The brief for this project was to consider and explore the use of found objects in art and generate ideas.
I found some old ceiling tiles in the builders skip at college, and there was an old pianola roll in the items our tutor had that we could use.
My big confession is that I have absolutely failed on researching artists that have appropriated items in art. I could go and look at artwork that fits my final piece, but it really wouldn’t be right to do that and reference them.
With this project I followed my heart and instincts on where this piece took me. I love music, I’m learning to play the piano and I use to ballroom dance. The music on the pianola roll is “Smoke gets in your eyes” by Jerome Kern. It was described as a foxtrot.
I had this idea that I wanted to cut the plywood into shapes to represent dancers, somehow incorporating the music roll. Then I researched pianolas. The early pianola’s were grand pianos. That was when I had the vision of a grand piano with the pianola music roll dancing it’s way up through the centre.
Our work had to be an exploration of one or all of the following three categories
- Collections and multiples
- Assemblage – a work of art made by grouping together found or unrelated objects.
I started looking into music boxes and found a DIY one on ebay that had the mechanism, sheets of paper to punch holes in of the treble clef and a hole puncher.
Starting from the very bottom I used the fibreglass soundproof part of the tile as a base and lay a piece of plywood on top. Using image transfer I covered the plywoodbwith images of a wooden piano lid.
For the next layers I drew the shape of a grand piano on the plywood and cut using a bansaw, and also used a piece of old kitchen cupboard door for the bottom layer as it was thicker. I had to use a jig saw to cut out the circle in the middle. The legs for the piano were cut from polystyrene and stuck on with wood glue.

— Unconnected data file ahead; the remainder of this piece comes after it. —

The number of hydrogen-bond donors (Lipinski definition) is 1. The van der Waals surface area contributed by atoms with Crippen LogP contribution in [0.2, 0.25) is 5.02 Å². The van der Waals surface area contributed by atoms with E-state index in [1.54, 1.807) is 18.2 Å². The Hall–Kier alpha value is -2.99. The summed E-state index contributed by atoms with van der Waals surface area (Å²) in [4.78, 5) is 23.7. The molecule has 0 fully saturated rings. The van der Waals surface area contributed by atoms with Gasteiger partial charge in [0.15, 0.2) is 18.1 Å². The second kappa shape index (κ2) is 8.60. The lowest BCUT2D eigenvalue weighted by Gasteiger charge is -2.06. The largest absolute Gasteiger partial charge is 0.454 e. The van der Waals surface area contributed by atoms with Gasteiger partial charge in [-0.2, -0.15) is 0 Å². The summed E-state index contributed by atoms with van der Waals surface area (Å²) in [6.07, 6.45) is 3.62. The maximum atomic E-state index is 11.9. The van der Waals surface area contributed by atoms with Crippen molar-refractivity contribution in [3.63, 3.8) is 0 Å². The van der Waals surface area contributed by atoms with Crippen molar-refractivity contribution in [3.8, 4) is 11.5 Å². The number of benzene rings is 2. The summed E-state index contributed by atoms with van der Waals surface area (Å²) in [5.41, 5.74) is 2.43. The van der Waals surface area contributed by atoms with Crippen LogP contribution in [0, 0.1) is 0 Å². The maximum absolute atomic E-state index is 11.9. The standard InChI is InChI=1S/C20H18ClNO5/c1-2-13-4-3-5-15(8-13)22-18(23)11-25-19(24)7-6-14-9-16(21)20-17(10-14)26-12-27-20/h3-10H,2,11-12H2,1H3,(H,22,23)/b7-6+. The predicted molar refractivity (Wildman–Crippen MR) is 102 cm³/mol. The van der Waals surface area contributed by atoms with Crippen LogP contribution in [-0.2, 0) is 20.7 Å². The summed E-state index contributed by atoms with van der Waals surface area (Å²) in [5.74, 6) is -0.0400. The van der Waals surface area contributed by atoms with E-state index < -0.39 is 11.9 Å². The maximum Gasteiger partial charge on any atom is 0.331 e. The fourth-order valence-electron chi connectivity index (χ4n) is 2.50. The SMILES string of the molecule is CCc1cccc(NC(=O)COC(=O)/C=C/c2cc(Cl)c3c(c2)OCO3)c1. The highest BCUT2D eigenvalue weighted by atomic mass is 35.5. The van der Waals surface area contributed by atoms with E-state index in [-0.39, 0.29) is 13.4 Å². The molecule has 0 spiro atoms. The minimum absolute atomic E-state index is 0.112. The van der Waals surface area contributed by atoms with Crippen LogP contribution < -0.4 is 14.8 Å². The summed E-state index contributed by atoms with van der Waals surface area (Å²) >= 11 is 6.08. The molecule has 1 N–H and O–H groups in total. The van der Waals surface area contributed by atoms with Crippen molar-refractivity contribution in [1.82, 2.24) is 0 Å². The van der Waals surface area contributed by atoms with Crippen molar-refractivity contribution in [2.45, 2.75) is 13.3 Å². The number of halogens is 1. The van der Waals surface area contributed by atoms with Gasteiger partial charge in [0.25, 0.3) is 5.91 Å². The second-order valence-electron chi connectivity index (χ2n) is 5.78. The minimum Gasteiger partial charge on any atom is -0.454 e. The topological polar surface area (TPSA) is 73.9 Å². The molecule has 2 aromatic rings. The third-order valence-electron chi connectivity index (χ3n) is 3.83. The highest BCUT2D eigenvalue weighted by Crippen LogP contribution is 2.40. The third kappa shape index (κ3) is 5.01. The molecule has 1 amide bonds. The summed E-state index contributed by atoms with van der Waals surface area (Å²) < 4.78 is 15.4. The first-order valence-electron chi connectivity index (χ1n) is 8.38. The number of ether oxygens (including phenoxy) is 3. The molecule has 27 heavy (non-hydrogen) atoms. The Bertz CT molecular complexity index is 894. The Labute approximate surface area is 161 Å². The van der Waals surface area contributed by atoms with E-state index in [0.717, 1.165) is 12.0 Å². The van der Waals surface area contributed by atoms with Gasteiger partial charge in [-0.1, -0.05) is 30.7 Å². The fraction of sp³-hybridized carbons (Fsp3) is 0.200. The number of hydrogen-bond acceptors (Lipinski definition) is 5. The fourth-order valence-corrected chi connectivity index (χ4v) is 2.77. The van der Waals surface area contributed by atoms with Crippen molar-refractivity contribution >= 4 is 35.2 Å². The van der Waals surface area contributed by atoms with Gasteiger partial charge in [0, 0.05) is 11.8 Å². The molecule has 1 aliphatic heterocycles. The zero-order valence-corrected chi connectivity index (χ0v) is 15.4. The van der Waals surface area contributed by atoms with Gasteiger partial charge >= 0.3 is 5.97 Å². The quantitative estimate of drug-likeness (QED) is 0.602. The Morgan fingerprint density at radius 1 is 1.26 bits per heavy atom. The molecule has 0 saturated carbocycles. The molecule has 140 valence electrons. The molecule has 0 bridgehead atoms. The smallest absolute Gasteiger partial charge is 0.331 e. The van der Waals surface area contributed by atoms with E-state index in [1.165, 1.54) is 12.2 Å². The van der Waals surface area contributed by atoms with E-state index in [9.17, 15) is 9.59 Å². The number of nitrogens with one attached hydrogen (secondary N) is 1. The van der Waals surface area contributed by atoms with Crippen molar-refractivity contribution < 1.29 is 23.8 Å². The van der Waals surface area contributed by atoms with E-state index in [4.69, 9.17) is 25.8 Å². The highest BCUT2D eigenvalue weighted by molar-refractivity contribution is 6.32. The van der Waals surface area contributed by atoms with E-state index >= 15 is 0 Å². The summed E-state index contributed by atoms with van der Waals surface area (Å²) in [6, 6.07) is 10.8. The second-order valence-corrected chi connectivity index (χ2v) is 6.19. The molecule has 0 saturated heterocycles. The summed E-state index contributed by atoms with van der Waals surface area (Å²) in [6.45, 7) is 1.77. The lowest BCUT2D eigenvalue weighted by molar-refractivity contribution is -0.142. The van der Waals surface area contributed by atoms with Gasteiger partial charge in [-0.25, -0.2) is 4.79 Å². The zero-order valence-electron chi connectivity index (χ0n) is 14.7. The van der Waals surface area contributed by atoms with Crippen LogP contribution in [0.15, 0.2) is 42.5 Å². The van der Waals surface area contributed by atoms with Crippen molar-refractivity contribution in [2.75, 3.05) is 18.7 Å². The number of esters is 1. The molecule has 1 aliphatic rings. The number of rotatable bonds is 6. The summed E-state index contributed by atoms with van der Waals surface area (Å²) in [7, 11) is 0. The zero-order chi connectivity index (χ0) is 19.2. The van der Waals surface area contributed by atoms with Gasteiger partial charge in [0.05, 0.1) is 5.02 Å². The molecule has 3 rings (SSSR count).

I purchased a piano hinge which I cut down to size but due to the ply being so thin the only way I could attach was by using rivets.
I had to make stands to support the middle layer of the piano design on the bottom layer and also a prop for the piano lid. We had a spot welding workshop as part of this project and I made a treble clef out of aluminium strips and used rollers to bend into shape, I also made quavers to use as support stands.
I spent a little of time in the workshop working out solutions of the best way to attach the pieces together, the supports were they better on the side or on the front and back? It felt at times like a game of jenga, one wrong move and it would tumbledown.
Once I started to assemble it all together, it became apparent that it would look better with a holder for the pianola roll. With hindsight, I should have made this so that you could turn the roll but I was feeling time pressured so it was fixed.
I also needed some way of holding the paper up but it looking as though it was floating, after trying wire and cardboard neither of which worked well, my tutor found a piece of perspex that we bent using a hot wire.
I attached the music box to the side and fed the roll of music I had painstakingly punched. Again, I should have used the vocal treble clef rather than the piano treble clef as unfortunately on the piano some of the notes on that clef were below middle C and my paper only went as low as middle C.
I didn’t widen the diameter of the holes in the wood, but again had I measure the paper and thought about how fragile it is, I should have increased the diameter slightly.
I stained the plywood and I’m really pleased with the way the grain came out. I lived using my new found metal and wood working skills and will consider using then again in future projects.
I love the final simplicity of this piece and feel that it not only pays homage to the history of the pianola but is also respectful.